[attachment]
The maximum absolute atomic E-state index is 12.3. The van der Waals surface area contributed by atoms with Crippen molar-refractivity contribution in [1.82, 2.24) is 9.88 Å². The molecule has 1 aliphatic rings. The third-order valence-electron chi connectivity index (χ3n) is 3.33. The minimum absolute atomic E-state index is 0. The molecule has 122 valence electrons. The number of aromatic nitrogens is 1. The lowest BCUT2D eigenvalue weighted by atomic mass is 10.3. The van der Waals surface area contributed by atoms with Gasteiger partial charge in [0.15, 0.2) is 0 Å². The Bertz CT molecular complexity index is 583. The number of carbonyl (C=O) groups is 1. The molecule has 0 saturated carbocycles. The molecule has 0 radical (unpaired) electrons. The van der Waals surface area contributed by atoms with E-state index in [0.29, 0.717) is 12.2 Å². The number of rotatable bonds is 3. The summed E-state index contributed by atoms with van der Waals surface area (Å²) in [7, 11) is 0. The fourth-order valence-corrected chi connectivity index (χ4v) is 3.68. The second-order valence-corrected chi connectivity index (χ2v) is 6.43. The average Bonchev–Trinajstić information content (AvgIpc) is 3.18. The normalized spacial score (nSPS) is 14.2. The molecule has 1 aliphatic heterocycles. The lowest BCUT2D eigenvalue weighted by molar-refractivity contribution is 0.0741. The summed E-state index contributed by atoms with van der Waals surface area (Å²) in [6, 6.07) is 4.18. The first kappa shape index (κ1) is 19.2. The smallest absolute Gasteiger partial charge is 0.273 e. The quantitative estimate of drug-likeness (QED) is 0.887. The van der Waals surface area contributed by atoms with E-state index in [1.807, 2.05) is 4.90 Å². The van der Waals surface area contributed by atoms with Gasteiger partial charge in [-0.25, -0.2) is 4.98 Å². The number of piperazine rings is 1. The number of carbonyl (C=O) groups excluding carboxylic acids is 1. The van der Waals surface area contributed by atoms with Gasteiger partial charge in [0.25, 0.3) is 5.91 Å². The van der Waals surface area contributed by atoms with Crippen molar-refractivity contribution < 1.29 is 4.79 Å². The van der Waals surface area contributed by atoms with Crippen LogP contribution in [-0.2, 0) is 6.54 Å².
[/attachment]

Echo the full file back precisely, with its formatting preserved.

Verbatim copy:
The maximum absolute atomic E-state index is 12.3. The van der Waals surface area contributed by atoms with Crippen molar-refractivity contribution in [1.82, 2.24) is 9.88 Å². The molecule has 1 aliphatic rings. The third-order valence-electron chi connectivity index (χ3n) is 3.33. The minimum absolute atomic E-state index is 0. The molecule has 122 valence electrons. The number of aromatic nitrogens is 1. The lowest BCUT2D eigenvalue weighted by atomic mass is 10.3. The van der Waals surface area contributed by atoms with Gasteiger partial charge in [0.15, 0.2) is 0 Å². The Bertz CT molecular complexity index is 583. The number of carbonyl (C=O) groups is 1. The molecule has 0 saturated carbocycles. The molecule has 0 radical (unpaired) electrons. The van der Waals surface area contributed by atoms with E-state index in [0.29, 0.717) is 12.2 Å². The number of rotatable bonds is 3. The summed E-state index contributed by atoms with van der Waals surface area (Å²) in [7, 11) is 0. The fourth-order valence-corrected chi connectivity index (χ4v) is 3.68. The second-order valence-corrected chi connectivity index (χ2v) is 6.43. The average Bonchev–Trinajstić information content (AvgIpc) is 3.18. The normalized spacial score (nSPS) is 14.2. The molecule has 1 aliphatic heterocycles. The lowest BCUT2D eigenvalue weighted by molar-refractivity contribution is 0.0741. The summed E-state index contributed by atoms with van der Waals surface area (Å²) in [6, 6.07) is 4.18. The first kappa shape index (κ1) is 19.2. The smallest absolute Gasteiger partial charge is 0.273 e. The quantitative estimate of drug-likeness (QED) is 0.887. The van der Waals surface area contributed by atoms with E-state index in [1.807, 2.05) is 4.90 Å². The van der Waals surface area contributed by atoms with Gasteiger partial charge in [-0.25, -0.2) is 4.98 Å². The number of piperazine rings is 1. The number of carbonyl (C=O) groups excluding carboxylic acids is 1. The van der Waals surface area contributed by atoms with Gasteiger partial charge in [0.25, 0.3) is 5.91 Å². The van der Waals surface area contributed by atoms with Crippen molar-refractivity contribution < 1.29 is 4.79 Å². The van der Waals surface area contributed by atoms with Crippen LogP contribution in [-0.2, 0) is 6.54 Å².